- Added 15 Mar 2014
One of the reasons for the large treatment gap for mental disorders in low resource countries like India is the shortage of specialist mental health professionals who can deliver evidence based treatments. To overcome this barrier, Sangath, an Indian NGO, uses the approach of using lay people to deliver evidence based psychosocial interventions for mental health problems, inspired by similar approaches to ‘task-sharing’ interventions in other areas of health care in India, such as maternal and child health. This approach is characterised by several principles: designing interventions based on global evidence of effectiveness and local evidence of cultural acceptability; systematically testing intervention delivery to ensure feasibility of its delivery by lay health workers and acceptability by patients and families; involving diverse stakeholders, in particular people affected by the target mental health problems, in shaping the content and delivery of the intervention; embedding the intervention in established health care platforms, most commonly those run by the government, to ensure scalability; evaluating the effectiveness and cost-effectiveness of the intervention in randomized controlled trials; disseminating the findings in a variety of methods, ranging from scientific papers to audio-video media; and working closely with federal and state ministries of health to scale up the innovations. This approach is built around a collaborative care framework with four key human resources: the front-line lay health worker; the person with a mental health problem and his/her family; the primary or general health care physician; and the mental health professional. We have completed randomized controlled trials using this approach for three conditions (dementia, schizophrenia, common mental disorders) and all have shown significant benefits on clinical and social outcomes. The dementia trial (“the Home Care Trial”) was the first such study from a developing country and won Alzheimer Disease International’s international prize for psychosocial interventions in 2010. The common mental disorders trial (the “MANAS” trial) was the largest trial in psychiatry from the developing world and the first to demonstrate the cost-effectiveness of task-sharing for mental health care. Results of our trials for alcohol use disorders, maternal depression, mental health in young people and autism will become available in the near future. This evidence has been used to scale up mental health care in rural communities in one of the poorest regions of the country through VISHRAM (Vidarbha Stress and Health Program), a partnership between Sangath, social development NGOs, the Ministry of Health and psychiatrists. A key component of our work is also with families of children with disabilities, especially children with developmental and mental health problems. Over the past decade, Sangath's research on youth health has thrown up interesting facets of the issues surrounding some of the most exciting and challenging phases of life. Through various programmes, our researchers have trained peers, teachers and lay people to help adolescents find solutions to their problems. Our work with the youth has extended across Goa and to several other states in India. Our vision is to develop an integrated package of interventions which addresses a wide range of health needs in young people (for example, reproductive and sexual health, mental health, substance abuse and nutrition), implement these packages using various modes of delivery, evaluate the impact on youth health and ultimately, scale up our programmes to address the health needs of youth across India.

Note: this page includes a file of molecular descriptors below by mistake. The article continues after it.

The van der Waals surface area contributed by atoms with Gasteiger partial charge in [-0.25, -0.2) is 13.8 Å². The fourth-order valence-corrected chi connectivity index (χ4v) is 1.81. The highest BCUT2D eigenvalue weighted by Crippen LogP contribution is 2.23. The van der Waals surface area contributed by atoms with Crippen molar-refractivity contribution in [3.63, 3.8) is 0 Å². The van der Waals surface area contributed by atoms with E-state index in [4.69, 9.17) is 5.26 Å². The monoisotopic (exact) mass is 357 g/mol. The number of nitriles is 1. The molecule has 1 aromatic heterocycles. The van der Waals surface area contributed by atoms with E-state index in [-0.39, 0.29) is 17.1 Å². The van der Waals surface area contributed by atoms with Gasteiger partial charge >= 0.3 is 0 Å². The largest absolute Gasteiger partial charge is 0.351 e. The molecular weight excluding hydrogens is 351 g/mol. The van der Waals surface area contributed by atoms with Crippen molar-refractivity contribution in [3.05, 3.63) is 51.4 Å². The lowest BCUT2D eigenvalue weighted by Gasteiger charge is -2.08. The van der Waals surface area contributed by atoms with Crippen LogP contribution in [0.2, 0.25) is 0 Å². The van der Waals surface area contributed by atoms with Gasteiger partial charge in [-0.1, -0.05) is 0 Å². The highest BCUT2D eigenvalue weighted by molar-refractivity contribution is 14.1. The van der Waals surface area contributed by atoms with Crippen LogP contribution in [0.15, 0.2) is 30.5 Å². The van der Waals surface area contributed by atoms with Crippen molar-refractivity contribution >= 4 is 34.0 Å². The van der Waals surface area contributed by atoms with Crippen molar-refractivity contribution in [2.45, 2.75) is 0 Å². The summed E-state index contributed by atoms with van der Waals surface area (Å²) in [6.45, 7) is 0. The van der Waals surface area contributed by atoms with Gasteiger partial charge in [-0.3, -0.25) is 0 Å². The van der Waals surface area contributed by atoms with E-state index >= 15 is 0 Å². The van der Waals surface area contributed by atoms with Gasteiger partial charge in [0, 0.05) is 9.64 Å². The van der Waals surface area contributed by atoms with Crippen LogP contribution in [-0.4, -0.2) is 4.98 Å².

- Mental Health
Child development/disability and adolescent health
Sangath has gained national and international recognition for its work and was awarded the prestigious MacArthur Foundation International Prize for Creative & Effective Institutions in 2008. Sangath is recognized by the Department of Scientific and Industrial Research, Government of India as a Scientific Research Organization. Sangath works in close partnership with Ministries of Health in India, with the Centre for Global Mental Health in London, and the Public Health Foundation of India.
Sangath was awarded a prize in the Global Health Trials International Trials Day Competition for its excellent video about the work of Sangath, see below.
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To: Abhijit Nadkarni, Professor of International Mental Health at SangathPlease Login to contact a site.